40th annual Freihofer's Run for Women held in Albany

June 02, 2018 07:01 PM

ALBANY - For some runners, the Freihofer’s Run for Women is about competition. But for most of them, it's about camaraderie and clean, healthy living.

“It was anyone's race kind of and that's always fun to come into,” said Sarah Pagano.


The 26-year-old New Jersey native says she's had Freihofer’s on her running radar screen ever since she graduated from Syracuse University. When she crossed the finish line first on Saturday morning, three former Olympians finished behind her.

“Upstate New York is kind of like a home to me so it feels very familiar coming back,” she said.

Jennifer Rhines, 43, is a three-time Olympian. Admittedly past her prime when it comes to competing with the world's elite, she was still good enough to win the Freihofer’s Master's Division.

“I still enjoy challenging myself to do the best I can and that's something everyone can do," she said. "I kind of like sharing that with people and also my role as a mentor to some of the younger women."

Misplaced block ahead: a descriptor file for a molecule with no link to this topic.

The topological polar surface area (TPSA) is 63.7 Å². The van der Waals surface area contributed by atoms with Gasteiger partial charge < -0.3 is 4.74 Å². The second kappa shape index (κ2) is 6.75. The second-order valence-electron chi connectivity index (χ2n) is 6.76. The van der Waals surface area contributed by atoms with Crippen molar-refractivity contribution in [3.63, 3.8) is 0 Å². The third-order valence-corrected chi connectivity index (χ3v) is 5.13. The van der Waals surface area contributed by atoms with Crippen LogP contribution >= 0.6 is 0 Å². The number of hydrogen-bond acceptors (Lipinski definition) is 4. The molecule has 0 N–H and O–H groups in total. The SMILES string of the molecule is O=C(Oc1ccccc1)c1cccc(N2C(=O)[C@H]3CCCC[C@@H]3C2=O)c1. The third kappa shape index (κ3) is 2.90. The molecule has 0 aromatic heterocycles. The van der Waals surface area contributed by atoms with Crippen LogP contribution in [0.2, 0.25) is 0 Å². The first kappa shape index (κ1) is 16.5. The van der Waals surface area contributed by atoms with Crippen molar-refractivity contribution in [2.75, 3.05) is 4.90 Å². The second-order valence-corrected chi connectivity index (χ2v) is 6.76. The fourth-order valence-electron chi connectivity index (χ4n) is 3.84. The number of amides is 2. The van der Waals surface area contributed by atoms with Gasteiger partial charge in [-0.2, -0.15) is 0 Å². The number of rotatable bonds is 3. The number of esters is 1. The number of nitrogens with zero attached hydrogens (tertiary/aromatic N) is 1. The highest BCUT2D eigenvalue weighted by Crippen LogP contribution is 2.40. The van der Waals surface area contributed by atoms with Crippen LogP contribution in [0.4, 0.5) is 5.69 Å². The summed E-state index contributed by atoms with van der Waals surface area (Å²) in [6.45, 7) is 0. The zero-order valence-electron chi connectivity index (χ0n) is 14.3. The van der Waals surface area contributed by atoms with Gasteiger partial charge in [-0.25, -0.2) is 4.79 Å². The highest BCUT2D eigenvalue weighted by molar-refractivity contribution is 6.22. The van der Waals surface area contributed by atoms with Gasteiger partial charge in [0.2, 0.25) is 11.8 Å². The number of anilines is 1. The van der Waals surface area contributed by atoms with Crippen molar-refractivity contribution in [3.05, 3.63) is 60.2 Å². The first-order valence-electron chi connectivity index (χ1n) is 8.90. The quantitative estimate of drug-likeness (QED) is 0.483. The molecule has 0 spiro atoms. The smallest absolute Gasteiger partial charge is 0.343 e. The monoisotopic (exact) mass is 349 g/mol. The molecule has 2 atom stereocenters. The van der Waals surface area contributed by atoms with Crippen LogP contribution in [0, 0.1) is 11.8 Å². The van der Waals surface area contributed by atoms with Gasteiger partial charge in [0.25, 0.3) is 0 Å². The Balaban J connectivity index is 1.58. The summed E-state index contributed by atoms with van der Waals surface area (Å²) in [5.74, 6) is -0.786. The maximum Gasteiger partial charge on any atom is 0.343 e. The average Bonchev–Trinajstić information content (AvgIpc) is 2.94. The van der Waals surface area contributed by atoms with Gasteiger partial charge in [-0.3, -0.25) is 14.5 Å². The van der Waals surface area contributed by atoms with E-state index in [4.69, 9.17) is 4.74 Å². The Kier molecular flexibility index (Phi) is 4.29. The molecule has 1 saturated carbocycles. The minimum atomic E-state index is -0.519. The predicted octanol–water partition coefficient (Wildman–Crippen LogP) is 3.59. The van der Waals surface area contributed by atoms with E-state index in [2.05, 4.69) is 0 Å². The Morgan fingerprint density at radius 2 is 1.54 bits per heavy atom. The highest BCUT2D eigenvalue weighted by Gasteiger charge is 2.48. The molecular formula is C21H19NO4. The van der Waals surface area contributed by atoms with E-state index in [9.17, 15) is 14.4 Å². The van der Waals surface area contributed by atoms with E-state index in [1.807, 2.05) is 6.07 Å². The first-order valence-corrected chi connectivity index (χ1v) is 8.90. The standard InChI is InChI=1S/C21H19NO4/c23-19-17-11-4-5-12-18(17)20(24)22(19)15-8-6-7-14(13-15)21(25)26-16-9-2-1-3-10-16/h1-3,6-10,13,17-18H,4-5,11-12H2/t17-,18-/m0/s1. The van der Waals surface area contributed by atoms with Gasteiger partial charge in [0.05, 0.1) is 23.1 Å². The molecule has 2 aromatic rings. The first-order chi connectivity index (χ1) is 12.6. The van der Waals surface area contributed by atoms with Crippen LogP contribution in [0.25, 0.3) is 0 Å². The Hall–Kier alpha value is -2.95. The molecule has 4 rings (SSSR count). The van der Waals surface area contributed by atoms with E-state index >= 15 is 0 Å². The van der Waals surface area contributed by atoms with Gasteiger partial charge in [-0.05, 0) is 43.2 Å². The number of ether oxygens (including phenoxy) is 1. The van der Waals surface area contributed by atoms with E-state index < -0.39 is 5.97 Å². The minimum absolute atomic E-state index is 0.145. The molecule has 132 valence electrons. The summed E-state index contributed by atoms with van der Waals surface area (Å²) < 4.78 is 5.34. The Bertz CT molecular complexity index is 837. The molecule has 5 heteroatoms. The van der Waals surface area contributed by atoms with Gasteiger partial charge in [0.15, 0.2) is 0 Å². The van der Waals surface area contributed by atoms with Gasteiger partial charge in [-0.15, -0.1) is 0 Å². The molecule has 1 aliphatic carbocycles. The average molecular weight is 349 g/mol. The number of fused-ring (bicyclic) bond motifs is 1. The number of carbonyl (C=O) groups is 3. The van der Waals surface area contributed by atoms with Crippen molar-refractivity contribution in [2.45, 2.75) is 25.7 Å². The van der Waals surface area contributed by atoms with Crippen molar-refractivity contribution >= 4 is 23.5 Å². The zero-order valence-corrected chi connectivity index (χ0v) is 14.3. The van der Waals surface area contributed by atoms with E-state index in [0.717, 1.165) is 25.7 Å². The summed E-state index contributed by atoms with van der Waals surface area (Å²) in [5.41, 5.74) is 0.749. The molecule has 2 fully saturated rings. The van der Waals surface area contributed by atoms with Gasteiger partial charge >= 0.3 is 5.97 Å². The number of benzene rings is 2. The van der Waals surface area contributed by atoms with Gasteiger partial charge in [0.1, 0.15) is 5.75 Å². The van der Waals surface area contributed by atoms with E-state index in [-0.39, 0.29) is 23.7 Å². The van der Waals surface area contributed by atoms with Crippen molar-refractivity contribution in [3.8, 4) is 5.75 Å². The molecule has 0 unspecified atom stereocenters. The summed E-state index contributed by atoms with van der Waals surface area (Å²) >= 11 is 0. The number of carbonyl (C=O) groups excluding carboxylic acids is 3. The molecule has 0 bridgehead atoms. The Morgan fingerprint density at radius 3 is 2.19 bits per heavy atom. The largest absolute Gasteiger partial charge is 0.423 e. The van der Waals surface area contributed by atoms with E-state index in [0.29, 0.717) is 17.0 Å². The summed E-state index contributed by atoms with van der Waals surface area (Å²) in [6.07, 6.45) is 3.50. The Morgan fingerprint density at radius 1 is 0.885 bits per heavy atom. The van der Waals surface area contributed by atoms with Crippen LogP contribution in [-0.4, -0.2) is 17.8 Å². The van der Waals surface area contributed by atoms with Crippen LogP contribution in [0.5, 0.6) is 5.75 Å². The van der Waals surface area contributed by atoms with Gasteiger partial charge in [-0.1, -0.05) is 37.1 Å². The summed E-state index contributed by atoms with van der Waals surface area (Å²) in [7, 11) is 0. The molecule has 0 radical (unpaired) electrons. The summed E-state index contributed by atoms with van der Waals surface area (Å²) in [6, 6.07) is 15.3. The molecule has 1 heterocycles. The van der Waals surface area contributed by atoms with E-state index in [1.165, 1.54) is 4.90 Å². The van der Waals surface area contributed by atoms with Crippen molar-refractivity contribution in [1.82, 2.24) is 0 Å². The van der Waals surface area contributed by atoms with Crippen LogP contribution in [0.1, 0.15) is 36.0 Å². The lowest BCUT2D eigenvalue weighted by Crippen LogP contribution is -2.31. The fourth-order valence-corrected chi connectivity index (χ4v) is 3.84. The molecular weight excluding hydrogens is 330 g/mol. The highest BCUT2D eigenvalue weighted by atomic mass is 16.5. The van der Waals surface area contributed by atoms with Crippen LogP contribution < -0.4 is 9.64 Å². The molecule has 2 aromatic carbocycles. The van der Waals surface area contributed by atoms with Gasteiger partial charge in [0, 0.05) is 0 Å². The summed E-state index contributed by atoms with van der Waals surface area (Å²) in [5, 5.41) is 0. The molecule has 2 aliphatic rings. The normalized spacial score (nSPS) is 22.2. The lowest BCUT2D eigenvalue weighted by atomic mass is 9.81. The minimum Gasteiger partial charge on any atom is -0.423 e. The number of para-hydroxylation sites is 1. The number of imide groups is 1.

One of the special features of the Freihofer’s Run for Women is that housewives and high school students are running side-by-side with Olympic athletes. It's not just sweat that's rubbing off -- it's a great deal of inspiration as well.

Long before the girls’ track and field team from Colonie High School arrived at the run, they read up on many of the elite women with whom they'd share the pavement in downtown Albany. That's how 13-year old Molly Lamendola became a fan of the legendary Joan Benoit Samuelson.

“I heard her story and how she was really motivated and it made me want to get out there and start running,” Lamendola said.

“It's really cool because when you see one of them you want to try to go up with them and stay with them and it makes you want to go faster,” added Mackenzie Travis.

 “Our sport is a two-way road. Everybody inspires everybody else,” Samuelson said.

Those are humble words of an Olympic champion that are heard loudly and clearly by 14-year-old Emma Gevfert.

“If I was going up against McKenzie, I'm not trying to beat McKenzie. I'm trying to motivate McKenzie,” Gevfert said.

“It's just a wonderful coming together and I credit Freihofer’s for giving women an opportunity way before we had a lot of opportunity,” Samuelson said.

In a race like Freihofer’s, every runner becomes a role model.


WNYT Staff

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